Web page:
A report from Democratic Massachusetts Sen. Elizabeth Warren's office alleged fraud and scam incidents are increasing on the payment service Zelle.
The report, released Monday, cites data from four banks that tallied 192,878 cases worth collectively $213.8 million in 2021 and the first half of 2022 in which a customer claimed they had been fraudulently tricked into making a payment. In only roughly 3,500 cases did those banks reimburse the customer, the report found.
Further, in the cases in which it's clear funds had been taken out of customers' account without authorization, only 47% of those dollars were ever reimbursed.
The data for individual banks shows an increase in fraud and scams, according to the report. PNC Bank had 8,848 cases on Zelle in 2020, and is on pace to have roughly 12,300 cases this year. US Bank had 14,886 cases in 2020 and had 27,702 cases in 2021. Truist had 9,455 cases of fraud and scams on Zelle in 2020, which ballooned to 22,045 last year.
"Tens of millions of consumers use Zelle without incident, with more than 99.9% of payments completed without any report of fraud or scam. Zelle usage has grown significantly since its launch, from 247 million transactions in 2017 to 1.8 billion in 2021, while the proportion of fraud and scams has steadily decreased."
"We need stronger consumer protections and to hold these banks accountable," Warren argued in a Monday tweet about fraud on Zelle.
Zelle, launched in 2017, has been used for over five billion transactions worth a total of almost $1.5 trillion in five years, including $155 billion worth of payments in the second quarter of this year, according to a September press release from the payment service. Payment volume went up by 27% year-over-year, the release said.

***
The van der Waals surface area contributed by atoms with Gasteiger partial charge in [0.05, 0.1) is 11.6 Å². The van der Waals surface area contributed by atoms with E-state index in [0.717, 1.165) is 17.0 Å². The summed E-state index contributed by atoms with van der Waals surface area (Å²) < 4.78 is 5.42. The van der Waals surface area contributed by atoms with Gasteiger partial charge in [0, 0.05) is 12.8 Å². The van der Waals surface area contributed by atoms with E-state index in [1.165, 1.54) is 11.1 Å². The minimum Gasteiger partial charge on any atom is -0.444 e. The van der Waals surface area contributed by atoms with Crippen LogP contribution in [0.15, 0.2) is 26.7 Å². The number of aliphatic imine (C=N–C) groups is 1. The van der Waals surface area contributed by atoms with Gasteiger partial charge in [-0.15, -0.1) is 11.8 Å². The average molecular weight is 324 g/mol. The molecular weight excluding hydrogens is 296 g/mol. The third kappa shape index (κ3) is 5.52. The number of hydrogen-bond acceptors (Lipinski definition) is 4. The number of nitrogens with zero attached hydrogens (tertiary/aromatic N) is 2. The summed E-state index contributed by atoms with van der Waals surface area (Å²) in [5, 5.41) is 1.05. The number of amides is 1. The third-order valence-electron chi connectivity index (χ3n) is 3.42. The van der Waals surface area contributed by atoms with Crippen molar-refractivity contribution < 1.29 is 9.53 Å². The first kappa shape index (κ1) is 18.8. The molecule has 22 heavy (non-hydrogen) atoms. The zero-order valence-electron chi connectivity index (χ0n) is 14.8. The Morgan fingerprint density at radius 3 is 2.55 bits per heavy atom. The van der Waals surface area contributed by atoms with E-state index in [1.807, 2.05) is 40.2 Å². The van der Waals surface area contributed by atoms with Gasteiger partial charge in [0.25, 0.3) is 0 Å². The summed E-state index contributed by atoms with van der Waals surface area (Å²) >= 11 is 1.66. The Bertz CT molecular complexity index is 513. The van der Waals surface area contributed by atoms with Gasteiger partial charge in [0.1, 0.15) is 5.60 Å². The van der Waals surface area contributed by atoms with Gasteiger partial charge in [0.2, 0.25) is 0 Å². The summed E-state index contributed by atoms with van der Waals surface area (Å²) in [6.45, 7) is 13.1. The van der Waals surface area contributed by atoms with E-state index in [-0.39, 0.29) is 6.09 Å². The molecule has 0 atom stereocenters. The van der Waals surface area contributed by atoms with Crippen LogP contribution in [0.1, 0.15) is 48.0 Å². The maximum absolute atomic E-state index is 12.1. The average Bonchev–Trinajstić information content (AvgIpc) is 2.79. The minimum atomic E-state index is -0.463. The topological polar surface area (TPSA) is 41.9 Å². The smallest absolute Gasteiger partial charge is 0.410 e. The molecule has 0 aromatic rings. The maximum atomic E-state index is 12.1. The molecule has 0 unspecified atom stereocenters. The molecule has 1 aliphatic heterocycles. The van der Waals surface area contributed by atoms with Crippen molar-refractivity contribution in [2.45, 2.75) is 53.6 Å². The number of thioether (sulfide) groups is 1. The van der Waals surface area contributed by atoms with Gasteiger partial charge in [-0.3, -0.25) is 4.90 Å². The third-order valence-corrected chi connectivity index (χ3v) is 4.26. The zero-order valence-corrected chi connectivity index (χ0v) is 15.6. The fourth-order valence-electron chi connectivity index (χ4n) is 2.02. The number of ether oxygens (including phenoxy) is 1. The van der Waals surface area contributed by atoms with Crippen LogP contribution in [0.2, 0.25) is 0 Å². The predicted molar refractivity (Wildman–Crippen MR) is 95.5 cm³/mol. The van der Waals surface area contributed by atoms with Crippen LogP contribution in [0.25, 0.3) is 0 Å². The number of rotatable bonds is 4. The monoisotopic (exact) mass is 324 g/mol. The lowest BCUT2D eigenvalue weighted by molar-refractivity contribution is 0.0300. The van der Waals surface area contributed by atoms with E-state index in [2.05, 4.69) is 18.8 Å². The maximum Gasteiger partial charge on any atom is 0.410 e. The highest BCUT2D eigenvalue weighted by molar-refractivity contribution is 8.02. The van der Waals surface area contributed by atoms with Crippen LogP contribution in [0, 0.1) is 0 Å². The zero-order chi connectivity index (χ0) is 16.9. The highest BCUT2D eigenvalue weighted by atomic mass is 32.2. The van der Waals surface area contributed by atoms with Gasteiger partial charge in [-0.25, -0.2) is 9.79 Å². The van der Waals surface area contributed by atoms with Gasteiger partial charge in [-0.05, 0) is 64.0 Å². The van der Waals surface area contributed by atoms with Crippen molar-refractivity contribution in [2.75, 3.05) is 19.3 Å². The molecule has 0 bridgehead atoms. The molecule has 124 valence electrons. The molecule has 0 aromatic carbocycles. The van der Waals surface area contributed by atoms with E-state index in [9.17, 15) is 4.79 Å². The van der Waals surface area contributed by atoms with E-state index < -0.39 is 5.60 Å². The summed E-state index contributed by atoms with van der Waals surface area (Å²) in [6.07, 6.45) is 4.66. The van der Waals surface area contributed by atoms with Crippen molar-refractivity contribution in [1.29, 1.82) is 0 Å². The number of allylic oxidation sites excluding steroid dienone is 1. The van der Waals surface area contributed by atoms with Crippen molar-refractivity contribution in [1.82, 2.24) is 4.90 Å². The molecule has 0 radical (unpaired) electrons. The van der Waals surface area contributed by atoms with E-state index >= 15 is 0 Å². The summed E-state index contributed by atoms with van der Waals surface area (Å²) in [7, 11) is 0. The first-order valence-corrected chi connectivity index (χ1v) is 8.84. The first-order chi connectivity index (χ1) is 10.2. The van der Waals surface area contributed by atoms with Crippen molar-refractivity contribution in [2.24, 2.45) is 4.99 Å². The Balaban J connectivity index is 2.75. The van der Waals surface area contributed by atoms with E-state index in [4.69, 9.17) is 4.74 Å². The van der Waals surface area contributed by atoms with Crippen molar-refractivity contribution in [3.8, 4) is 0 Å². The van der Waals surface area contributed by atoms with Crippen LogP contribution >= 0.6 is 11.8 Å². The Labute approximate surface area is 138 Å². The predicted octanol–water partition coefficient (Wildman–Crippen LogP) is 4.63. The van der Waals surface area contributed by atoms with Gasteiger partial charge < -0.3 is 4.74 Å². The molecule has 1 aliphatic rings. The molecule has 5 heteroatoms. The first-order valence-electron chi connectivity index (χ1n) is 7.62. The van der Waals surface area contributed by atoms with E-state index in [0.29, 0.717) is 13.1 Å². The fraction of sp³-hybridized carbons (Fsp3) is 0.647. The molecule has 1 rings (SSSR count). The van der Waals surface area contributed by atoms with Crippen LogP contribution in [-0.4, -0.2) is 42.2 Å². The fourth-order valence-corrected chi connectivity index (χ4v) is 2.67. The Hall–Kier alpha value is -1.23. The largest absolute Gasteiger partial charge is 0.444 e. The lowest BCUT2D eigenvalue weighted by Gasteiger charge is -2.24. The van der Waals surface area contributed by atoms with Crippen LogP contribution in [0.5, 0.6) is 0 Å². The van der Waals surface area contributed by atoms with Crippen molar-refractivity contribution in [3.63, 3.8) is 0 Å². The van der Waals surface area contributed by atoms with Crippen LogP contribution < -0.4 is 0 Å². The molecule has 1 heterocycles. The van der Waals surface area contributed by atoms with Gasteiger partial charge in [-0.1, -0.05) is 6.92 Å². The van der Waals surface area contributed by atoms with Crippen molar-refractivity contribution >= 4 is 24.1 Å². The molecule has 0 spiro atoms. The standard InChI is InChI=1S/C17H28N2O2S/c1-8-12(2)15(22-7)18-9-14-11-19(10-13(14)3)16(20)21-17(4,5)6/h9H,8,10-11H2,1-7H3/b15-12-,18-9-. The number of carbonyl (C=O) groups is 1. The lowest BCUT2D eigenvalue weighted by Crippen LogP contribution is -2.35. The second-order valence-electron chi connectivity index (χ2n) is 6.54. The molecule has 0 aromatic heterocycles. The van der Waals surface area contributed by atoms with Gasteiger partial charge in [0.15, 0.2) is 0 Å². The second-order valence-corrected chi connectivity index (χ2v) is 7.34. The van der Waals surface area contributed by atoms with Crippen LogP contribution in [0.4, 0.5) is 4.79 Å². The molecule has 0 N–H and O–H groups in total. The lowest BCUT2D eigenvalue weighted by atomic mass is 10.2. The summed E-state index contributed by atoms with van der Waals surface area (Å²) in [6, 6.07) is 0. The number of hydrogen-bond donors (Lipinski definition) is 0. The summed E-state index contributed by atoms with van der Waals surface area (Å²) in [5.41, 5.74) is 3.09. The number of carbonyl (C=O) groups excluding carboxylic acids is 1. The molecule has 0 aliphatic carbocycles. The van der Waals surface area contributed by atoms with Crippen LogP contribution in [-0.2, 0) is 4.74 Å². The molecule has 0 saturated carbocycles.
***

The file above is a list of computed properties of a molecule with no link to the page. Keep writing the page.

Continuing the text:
Customers at over 1,700 banks and credit unions currently have the option of using Zelle.
The report from Warren's office comes after the Massachusetts senator raised the issue of fraud on the payment service during a September hearing held by the Senate Committee on Banking, Housing, and Urban Affairs.
At the hearing, she pressed the heads of some of the U.S.'s largest banks on the number of customers that had reported fraud incidents occurring on Zelle. Warren also tried to get the bank CEOs to commit their banks to reimburse in all instances where customers make complaints about being defrauded on Zelle.
Banks are required under the Electronic Fund Transfer Act to repay customers when funds are illegally taken out of their accounts without authorization. Banks have argued that in cases of fraud — meaning a customer's account becomes compromised somehow and they send an unauthorized payment — they do reimburse customers. Banks are more reluctant to reimburse customers who claim to be scammed, arguing that customers would make such claims more often and it would be hard to tell whether the customer is telling the truth.
The Associated Press contributed to this report.